In addition to reducing the risk of many infections, breastfeeding has also been shown to significantly reduce their severity.

Furthermore, the protective effects of breastfeeding seem to last throughout childhood and even adulthood.

BOTTOM LINE: Breastfeeding may reduce your baby’s risk of infections and many diseases, including allergy, celiac disease and diabetes.


  1. Breast Milk Promotes a Healthy Weight

Breastfeeding promotes healthy weight gain and helps prevent childhood obesity.

Studies show that obesity rates are 15–30% lower in breastfed babies, compared to formula-fed babies.

The duration is also important, as each month of breastfeeding reduces your child’s risk of future obesity by 4%.

This may be due to the development of different gut bacteria. Breastfed babies have higher amounts of beneficial gut bacteria, which may affect fat storage (.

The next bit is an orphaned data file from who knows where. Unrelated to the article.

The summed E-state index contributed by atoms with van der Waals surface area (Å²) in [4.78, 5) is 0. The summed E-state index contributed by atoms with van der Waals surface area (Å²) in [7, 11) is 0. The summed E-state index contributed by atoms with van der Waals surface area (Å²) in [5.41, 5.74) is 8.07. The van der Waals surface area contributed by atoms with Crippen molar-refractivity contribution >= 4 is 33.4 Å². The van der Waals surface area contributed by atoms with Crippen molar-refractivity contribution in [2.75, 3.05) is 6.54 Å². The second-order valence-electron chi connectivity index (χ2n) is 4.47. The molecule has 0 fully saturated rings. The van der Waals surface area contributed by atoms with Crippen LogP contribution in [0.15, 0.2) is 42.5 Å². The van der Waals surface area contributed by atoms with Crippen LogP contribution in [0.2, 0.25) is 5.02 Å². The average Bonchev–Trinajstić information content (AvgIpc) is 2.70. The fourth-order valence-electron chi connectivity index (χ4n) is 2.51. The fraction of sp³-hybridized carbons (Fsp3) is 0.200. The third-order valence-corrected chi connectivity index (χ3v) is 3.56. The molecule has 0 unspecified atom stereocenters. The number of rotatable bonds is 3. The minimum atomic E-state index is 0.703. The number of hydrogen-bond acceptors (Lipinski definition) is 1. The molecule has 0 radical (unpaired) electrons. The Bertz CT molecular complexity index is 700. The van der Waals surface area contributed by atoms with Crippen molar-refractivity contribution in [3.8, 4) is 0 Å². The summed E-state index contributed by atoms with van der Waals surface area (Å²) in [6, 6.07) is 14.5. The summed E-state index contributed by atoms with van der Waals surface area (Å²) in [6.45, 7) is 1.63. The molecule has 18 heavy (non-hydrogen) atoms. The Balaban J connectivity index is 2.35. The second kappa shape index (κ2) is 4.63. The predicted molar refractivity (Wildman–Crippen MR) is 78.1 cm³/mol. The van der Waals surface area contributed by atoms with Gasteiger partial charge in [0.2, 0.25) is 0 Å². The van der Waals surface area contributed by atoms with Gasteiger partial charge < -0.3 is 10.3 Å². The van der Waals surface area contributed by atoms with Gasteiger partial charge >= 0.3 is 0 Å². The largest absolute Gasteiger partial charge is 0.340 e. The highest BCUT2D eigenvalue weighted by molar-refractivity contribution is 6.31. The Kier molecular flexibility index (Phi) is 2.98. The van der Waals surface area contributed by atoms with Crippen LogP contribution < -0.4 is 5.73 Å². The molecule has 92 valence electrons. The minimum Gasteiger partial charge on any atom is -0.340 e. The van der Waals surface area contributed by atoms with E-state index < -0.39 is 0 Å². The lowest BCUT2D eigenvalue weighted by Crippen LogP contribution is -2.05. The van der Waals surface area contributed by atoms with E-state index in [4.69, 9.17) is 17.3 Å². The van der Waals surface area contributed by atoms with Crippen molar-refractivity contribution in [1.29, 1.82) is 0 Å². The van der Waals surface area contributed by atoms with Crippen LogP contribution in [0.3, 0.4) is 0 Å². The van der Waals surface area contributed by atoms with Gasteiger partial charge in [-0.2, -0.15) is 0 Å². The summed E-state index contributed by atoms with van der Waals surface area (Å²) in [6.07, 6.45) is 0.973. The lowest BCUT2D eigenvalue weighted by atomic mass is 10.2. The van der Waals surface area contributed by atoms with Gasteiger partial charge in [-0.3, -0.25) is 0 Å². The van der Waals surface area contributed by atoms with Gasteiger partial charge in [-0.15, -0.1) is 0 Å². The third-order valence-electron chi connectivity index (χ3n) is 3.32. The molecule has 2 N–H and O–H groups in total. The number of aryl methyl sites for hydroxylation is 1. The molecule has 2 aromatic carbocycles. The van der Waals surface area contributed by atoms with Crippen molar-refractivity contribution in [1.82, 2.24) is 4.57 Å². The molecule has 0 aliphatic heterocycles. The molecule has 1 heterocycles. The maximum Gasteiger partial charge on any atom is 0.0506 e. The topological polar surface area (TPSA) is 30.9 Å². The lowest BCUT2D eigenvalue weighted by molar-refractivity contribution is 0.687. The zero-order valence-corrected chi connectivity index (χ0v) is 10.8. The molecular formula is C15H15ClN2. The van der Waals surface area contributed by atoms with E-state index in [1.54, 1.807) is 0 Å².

Babies fed on breast milk also have more leptin in their systems than formula-fed babies. Leptin is a key hormone for regulating appetite and fat storage.

Breastfed babies also self-regulate their milk intake. They’re better at eating only until they’ve satisfied their hunger, which helps them develop healthy eating patterns.

BOTTOM LINE: Breastfed babies have lower obesity rates than formula-fed babies. They also have more leptin and more beneficial gut bacteria.


  1. Breastfeeding May Make Children Smarter

Some studies suggest there may be a difference in brain development between breastfed and formula-fed babies.

This difference may be due to the physical intimacy, touch and eye contact associated with breastfeeding.

Studies indicate that breastfed babies have higher intelligence scores and are less likely to develop problems with behavior and learning as they grow older.